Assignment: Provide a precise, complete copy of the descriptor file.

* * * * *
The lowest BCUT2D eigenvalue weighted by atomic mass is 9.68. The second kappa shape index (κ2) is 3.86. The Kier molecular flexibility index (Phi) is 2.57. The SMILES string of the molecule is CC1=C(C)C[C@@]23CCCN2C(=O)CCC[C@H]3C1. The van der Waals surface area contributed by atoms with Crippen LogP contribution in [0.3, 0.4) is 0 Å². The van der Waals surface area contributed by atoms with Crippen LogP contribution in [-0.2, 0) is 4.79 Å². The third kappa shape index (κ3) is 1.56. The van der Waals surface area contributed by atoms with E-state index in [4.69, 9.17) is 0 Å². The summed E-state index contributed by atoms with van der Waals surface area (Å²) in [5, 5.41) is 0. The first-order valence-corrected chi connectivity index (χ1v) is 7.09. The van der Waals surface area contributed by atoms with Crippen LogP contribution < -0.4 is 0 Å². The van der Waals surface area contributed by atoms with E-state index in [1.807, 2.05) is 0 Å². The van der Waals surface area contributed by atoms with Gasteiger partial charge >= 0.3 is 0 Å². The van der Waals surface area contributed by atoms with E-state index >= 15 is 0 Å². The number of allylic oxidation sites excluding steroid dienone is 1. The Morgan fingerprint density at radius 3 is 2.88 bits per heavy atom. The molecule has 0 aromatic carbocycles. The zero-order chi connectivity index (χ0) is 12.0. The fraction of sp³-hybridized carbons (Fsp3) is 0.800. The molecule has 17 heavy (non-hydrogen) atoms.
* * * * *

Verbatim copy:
The lowest BCUT2D eigenvalue weighted by atomic mass is 9.68. The second kappa shape index (κ2) is 3.86. The Kier molecular flexibility index (Phi) is 2.57. The SMILES string of the molecule is CC1=C(C)C[C@@]23CCCN2C(=O)CCC[C@H]3C1. The van der Waals surface area contributed by atoms with Crippen LogP contribution in [0.3, 0.4) is 0 Å². The van der Waals surface area contributed by atoms with Crippen LogP contribution in [-0.2, 0) is 4.79 Å². The third kappa shape index (κ3) is 1.56. The van der Waals surface area contributed by atoms with E-state index in [4.69, 9.17) is 0 Å². The summed E-state index contributed by atoms with van der Waals surface area (Å²) in [5, 5.41) is 0. The first-order valence-corrected chi connectivity index (χ1v) is 7.09. The van der Waals surface area contributed by atoms with Crippen LogP contribution < -0.4 is 0 Å². The van der Waals surface area contributed by atoms with E-state index in [1.807, 2.05) is 0 Å². The van der Waals surface area contributed by atoms with Gasteiger partial charge >= 0.3 is 0 Å². The van der Waals surface area contributed by atoms with E-state index >= 15 is 0 Å². The number of allylic oxidation sites excluding steroid dienone is 1. The Morgan fingerprint density at radius 3 is 2.88 bits per heavy atom. The molecule has 0 aromatic carbocycles. The zero-order chi connectivity index (χ0) is 12.0. The fraction of sp³-hybridized carbons (Fsp3) is 0.800. The molecule has 17 heavy (non-hydrogen) atoms.